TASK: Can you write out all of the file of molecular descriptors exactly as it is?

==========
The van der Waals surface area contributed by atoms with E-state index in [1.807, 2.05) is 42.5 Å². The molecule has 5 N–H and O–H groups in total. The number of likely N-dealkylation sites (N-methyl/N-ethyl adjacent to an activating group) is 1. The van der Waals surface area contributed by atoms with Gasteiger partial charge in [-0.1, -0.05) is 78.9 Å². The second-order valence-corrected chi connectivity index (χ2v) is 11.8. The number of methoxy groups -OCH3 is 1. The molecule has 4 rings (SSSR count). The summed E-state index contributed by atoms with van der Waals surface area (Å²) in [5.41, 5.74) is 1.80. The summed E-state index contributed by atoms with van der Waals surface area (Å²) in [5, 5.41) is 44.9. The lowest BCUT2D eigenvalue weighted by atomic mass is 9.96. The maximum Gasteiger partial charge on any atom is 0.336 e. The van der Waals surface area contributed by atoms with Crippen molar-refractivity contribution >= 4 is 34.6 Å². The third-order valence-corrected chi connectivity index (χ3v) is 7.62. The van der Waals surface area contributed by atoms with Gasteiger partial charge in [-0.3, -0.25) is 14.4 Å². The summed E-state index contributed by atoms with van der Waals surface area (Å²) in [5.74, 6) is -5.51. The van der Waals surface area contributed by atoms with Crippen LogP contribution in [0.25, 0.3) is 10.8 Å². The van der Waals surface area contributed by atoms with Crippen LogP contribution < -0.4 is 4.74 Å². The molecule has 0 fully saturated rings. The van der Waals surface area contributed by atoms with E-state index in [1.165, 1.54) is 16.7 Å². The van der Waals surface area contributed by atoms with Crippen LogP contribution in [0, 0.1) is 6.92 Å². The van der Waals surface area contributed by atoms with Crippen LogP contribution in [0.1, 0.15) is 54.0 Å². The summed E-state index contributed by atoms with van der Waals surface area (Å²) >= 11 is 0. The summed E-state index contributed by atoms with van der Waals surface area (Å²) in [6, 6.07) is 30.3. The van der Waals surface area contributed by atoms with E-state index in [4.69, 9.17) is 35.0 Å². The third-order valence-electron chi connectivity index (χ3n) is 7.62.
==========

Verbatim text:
The van der Waals surface area contributed by atoms with E-state index in [1.807, 2.05) is 42.5 Å². The molecule has 5 N–H and O–H groups in total. The number of likely N-dealkylation sites (N-methyl/N-ethyl adjacent to an activating group) is 1. The van der Waals surface area contributed by atoms with Gasteiger partial charge in [-0.1, -0.05) is 78.9 Å². The second-order valence-corrected chi connectivity index (χ2v) is 11.8. The number of methoxy groups -OCH3 is 1. The molecule has 4 rings (SSSR count). The summed E-state index contributed by atoms with van der Waals surface area (Å²) in [5.41, 5.74) is 1.80. The summed E-state index contributed by atoms with van der Waals surface area (Å²) in [5, 5.41) is 44.9. The lowest BCUT2D eigenvalue weighted by atomic mass is 9.96. The maximum Gasteiger partial charge on any atom is 0.336 e. The van der Waals surface area contributed by atoms with Crippen molar-refractivity contribution >= 4 is 34.6 Å². The third-order valence-corrected chi connectivity index (χ3v) is 7.62. The van der Waals surface area contributed by atoms with Gasteiger partial charge in [-0.3, -0.25) is 14.4 Å². The summed E-state index contributed by atoms with van der Waals surface area (Å²) in [5.74, 6) is -5.51. The van der Waals surface area contributed by atoms with Crippen LogP contribution in [0.25, 0.3) is 10.8 Å². The van der Waals surface area contributed by atoms with Crippen LogP contribution < -0.4 is 4.74 Å². The molecule has 0 fully saturated rings. The van der Waals surface area contributed by atoms with E-state index in [1.165, 1.54) is 16.7 Å². The van der Waals surface area contributed by atoms with Crippen LogP contribution in [0, 0.1) is 6.92 Å². The van der Waals surface area contributed by atoms with Crippen LogP contribution in [0.1, 0.15) is 54.0 Å². The summed E-state index contributed by atoms with van der Waals surface area (Å²) >= 11 is 0. The summed E-state index contributed by atoms with van der Waals surface area (Å²) in [6, 6.07) is 30.3. The van der Waals surface area contributed by atoms with E-state index in [4.69, 9.17) is 35.0 Å². The third-order valence-electron chi connectivity index (χ3n) is 7.62.